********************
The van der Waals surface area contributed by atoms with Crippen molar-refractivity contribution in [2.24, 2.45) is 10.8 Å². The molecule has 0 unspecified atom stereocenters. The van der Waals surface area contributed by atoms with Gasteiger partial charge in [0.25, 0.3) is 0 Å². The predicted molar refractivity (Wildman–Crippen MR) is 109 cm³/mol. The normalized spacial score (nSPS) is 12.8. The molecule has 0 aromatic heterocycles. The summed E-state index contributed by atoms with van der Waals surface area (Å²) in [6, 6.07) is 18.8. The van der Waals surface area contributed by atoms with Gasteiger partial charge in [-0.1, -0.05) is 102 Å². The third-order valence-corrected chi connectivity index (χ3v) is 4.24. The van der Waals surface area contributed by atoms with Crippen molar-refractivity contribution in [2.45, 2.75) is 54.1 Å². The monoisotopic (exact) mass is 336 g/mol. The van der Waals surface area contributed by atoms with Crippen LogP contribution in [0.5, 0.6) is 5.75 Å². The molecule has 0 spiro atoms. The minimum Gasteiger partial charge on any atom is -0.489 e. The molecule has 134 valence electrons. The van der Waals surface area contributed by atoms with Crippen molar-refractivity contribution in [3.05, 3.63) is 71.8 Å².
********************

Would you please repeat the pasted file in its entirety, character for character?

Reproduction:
The van der Waals surface area contributed by atoms with Crippen molar-refractivity contribution in [2.24, 2.45) is 10.8 Å². The molecule has 0 unspecified atom stereocenters. The van der Waals surface area contributed by atoms with Gasteiger partial charge in [0.25, 0.3) is 0 Å². The predicted molar refractivity (Wildman–Crippen MR) is 109 cm³/mol. The normalized spacial score (nSPS) is 12.8. The molecule has 0 aromatic heterocycles. The summed E-state index contributed by atoms with van der Waals surface area (Å²) in [6, 6.07) is 18.8. The van der Waals surface area contributed by atoms with Gasteiger partial charge in [-0.1, -0.05) is 102 Å². The third-order valence-corrected chi connectivity index (χ3v) is 4.24. The van der Waals surface area contributed by atoms with Crippen molar-refractivity contribution in [2.45, 2.75) is 54.1 Å². The monoisotopic (exact) mass is 336 g/mol. The van der Waals surface area contributed by atoms with Crippen LogP contribution in [0.5, 0.6) is 5.75 Å². The molecule has 0 spiro atoms. The minimum Gasteiger partial charge on any atom is -0.489 e. The molecule has 134 valence electrons. The van der Waals surface area contributed by atoms with Crippen molar-refractivity contribution in [3.05, 3.63) is 71.8 Å².